In The Captive, Proust’s narrator describes living in his mother’s Paris apartment with his lover, Albertine, and subsequently falling out of love with her.
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About the Author
Proust was born in Auteuil (the southern sector of Paris's then-rustic 16th arrondissement) at the home of his great-uncle, two months after the Treaty of Frankfurt formally ended the Franco-Prussian War. His birth took place during the violence that surrounded the suppression of the Paris Commune, and his childhood corresponds with the consolidation of the French Third Republic. Much of Remembrance of Things Past concerns the vast changes, most particularly the decline of the aristocracy and the rise of the middle classes, that occurred in France during the Third Republic and the fin de siècle. Proust's father, Achille Adrien Proust, was a famous doctor and epidemiologist, responsible for studying and attempting to remedy the causes and movements of cholera through Europe and Asia; he was the author of many articles and books on medicine and hygiene. Proust's mother, Jeanne Clémence Weil, was the daughter of a rich and cultured Jewish family. Her father was a banker. She was highly literate and well-read. Her letters demonstrate a well-developed sense of humour, and her command of English was sufficient for her to provide the necessary impetus to her son's later attempts to translate John Ruskin. By the age of nine, Proust had had his first serious asthma attack, and thereafter he was considered by himself, his family and his friends as a sickly child. Proust spent long holidays in the village of Illiers. This village, combined with aspects of the time he spent at his great-uncle's house in Auteuil became the model for the fictional town of Combray, where some of the most important scenes of Remembrance of Things Past take place.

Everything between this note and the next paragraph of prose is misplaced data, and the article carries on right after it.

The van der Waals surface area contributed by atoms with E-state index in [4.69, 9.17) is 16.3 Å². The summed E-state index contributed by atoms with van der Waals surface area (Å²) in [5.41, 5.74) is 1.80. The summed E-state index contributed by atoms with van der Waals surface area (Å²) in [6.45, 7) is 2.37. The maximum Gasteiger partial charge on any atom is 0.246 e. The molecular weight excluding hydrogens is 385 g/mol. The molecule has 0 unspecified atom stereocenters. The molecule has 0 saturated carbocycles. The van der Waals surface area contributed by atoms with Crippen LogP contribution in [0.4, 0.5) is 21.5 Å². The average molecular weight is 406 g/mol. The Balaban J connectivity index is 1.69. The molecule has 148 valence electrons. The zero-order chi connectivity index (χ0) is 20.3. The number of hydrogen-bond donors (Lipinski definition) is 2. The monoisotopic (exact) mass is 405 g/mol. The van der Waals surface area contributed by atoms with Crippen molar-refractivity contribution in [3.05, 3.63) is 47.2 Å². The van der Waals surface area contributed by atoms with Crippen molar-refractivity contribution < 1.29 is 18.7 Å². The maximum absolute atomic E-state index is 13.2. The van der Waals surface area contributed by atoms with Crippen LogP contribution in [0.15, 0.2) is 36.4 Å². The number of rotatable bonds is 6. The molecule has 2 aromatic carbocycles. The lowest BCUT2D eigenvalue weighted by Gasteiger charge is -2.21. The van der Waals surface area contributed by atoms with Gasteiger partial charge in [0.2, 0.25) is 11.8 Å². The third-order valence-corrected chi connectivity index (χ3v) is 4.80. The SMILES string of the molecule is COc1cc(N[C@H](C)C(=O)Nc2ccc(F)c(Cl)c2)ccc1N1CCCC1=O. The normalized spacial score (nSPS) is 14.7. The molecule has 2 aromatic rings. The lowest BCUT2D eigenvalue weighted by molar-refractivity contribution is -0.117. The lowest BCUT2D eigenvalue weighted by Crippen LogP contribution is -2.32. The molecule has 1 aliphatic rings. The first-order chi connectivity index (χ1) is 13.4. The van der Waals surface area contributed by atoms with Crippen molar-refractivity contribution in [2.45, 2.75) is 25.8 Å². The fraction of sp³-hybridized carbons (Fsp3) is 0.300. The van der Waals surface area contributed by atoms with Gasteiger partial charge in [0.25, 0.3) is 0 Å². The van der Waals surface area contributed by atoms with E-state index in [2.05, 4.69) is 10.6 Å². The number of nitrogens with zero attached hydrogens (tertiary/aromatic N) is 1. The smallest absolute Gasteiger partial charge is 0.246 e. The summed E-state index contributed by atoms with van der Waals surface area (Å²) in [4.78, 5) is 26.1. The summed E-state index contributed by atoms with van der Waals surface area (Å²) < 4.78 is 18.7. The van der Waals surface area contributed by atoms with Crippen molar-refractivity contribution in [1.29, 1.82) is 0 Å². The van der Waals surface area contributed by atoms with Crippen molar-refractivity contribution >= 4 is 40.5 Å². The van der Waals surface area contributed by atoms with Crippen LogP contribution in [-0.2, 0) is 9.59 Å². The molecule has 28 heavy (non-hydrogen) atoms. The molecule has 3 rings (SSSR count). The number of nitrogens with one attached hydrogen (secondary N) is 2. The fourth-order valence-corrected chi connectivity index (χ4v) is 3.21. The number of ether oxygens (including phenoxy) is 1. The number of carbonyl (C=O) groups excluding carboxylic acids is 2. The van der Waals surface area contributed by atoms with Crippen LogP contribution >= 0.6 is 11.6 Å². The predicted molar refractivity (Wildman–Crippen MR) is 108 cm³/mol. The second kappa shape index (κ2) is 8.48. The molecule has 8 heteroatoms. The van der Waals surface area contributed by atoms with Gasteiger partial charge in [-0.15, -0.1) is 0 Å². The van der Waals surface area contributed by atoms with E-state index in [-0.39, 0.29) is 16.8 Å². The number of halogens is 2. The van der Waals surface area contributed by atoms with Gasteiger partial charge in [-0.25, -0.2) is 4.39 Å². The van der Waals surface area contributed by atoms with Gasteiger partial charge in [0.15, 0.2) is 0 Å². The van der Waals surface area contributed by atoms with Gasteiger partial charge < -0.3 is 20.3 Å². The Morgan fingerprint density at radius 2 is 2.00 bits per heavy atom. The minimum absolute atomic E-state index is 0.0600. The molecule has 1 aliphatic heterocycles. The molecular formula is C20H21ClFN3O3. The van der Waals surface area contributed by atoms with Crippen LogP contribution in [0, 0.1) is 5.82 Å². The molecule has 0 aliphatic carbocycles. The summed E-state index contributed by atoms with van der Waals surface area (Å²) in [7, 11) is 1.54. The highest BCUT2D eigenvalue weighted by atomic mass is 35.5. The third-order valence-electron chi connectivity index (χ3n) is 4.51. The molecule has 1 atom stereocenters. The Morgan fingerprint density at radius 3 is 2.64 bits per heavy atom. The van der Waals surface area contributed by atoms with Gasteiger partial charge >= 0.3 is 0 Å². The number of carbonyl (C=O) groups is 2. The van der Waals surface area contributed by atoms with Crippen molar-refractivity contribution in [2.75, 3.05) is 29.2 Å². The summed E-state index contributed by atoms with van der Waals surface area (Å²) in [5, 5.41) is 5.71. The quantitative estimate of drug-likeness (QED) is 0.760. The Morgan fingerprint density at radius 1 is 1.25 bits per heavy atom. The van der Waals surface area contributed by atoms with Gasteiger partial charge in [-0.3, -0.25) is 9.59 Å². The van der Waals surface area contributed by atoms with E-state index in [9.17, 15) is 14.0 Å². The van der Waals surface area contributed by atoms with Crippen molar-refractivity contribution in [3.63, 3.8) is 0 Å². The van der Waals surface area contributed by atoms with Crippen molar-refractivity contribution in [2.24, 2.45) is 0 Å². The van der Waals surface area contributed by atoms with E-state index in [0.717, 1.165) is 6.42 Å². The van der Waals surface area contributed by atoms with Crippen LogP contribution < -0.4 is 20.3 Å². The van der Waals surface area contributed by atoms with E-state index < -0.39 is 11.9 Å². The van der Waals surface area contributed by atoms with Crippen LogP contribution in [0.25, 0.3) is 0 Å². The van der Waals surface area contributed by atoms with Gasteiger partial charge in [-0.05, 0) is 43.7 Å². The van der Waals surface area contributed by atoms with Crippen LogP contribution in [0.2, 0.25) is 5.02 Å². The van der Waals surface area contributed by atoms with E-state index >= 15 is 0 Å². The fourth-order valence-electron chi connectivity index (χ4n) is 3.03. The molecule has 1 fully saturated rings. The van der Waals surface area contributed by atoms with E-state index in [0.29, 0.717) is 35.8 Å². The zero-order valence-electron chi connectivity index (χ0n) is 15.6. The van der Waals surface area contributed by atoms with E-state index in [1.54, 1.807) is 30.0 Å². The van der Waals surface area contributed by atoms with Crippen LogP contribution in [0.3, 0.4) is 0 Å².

Date of Birth:July 10, 1871
Date of Death:November 18, 1922
Place of Birth:Auteuil, near Paris, France
Place of Death:Paris, France